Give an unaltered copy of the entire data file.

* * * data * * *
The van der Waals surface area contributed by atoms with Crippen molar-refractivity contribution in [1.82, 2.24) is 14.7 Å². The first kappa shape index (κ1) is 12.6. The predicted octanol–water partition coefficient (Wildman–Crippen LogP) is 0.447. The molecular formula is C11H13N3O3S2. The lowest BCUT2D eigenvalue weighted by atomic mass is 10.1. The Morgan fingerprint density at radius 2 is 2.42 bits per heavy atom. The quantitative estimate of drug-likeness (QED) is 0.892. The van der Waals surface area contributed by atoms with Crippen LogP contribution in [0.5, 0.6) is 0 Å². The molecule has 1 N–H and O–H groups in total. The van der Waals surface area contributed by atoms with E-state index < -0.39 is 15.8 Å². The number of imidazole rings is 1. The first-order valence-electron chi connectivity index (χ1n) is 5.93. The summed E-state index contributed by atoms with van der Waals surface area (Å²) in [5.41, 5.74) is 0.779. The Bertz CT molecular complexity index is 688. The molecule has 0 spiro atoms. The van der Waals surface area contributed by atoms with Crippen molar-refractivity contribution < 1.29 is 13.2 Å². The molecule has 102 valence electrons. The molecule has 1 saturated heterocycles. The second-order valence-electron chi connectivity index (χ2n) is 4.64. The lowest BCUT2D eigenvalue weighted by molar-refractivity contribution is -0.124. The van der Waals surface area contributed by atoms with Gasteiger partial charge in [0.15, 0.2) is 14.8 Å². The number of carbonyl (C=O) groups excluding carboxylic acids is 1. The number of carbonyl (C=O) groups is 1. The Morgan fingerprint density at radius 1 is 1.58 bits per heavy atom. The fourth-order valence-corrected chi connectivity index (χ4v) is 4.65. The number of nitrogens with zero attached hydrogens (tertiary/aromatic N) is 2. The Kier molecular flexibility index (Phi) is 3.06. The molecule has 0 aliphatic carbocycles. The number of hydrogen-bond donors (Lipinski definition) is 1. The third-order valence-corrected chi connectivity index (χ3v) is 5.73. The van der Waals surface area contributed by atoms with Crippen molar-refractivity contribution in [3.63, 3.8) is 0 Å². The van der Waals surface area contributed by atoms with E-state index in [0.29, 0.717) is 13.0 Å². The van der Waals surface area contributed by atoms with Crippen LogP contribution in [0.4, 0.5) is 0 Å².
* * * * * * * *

The van der Waals surface area contributed by atoms with Crippen molar-refractivity contribution in [1.82, 2.24) is 14.7 Å². The first kappa shape index (κ1) is 12.6. The predicted octanol–water partition coefficient (Wildman–Crippen LogP) is 0.447. The molecular formula is C11H13N3O3S2. The lowest BCUT2D eigenvalue weighted by atomic mass is 10.1. The Morgan fingerprint density at radius 2 is 2.42 bits per heavy atom. The quantitative estimate of drug-likeness (QED) is 0.892. The van der Waals surface area contributed by atoms with Crippen LogP contribution in [0.5, 0.6) is 0 Å². The molecule has 1 N–H and O–H groups in total. The van der Waals surface area contributed by atoms with E-state index < -0.39 is 15.8 Å². The number of imidazole rings is 1. The first-order valence-electron chi connectivity index (χ1n) is 5.93. The summed E-state index contributed by atoms with van der Waals surface area (Å²) in [5.41, 5.74) is 0.779. The Bertz CT molecular complexity index is 688. The molecule has 0 spiro atoms. The van der Waals surface area contributed by atoms with Crippen molar-refractivity contribution < 1.29 is 13.2 Å². The molecule has 102 valence electrons. The molecule has 1 saturated heterocycles. The second-order valence-electron chi connectivity index (χ2n) is 4.64. The lowest BCUT2D eigenvalue weighted by molar-refractivity contribution is -0.124. The van der Waals surface area contributed by atoms with Gasteiger partial charge in [0.15, 0.2) is 14.8 Å². The number of carbonyl (C=O) groups excluding carboxylic acids is 1. The number of carbonyl (C=O) groups is 1. The Morgan fingerprint density at radius 1 is 1.58 bits per heavy atom. The fourth-order valence-corrected chi connectivity index (χ4v) is 4.65. The number of nitrogens with zero attached hydrogens (tertiary/aromatic N) is 2. The Kier molecular flexibility index (Phi) is 3.06. The molecule has 0 aliphatic carbocycles. The number of hydrogen-bond donors (Lipinski definition) is 1. The third-order valence-corrected chi connectivity index (χ3v) is 5.73. The van der Waals surface area contributed by atoms with Crippen molar-refractivity contribution in [3.63, 3.8) is 0 Å². The van der Waals surface area contributed by atoms with E-state index in [0.29, 0.717) is 13.0 Å². The van der Waals surface area contributed by atoms with Crippen LogP contribution in [0.4, 0.5) is 0 Å².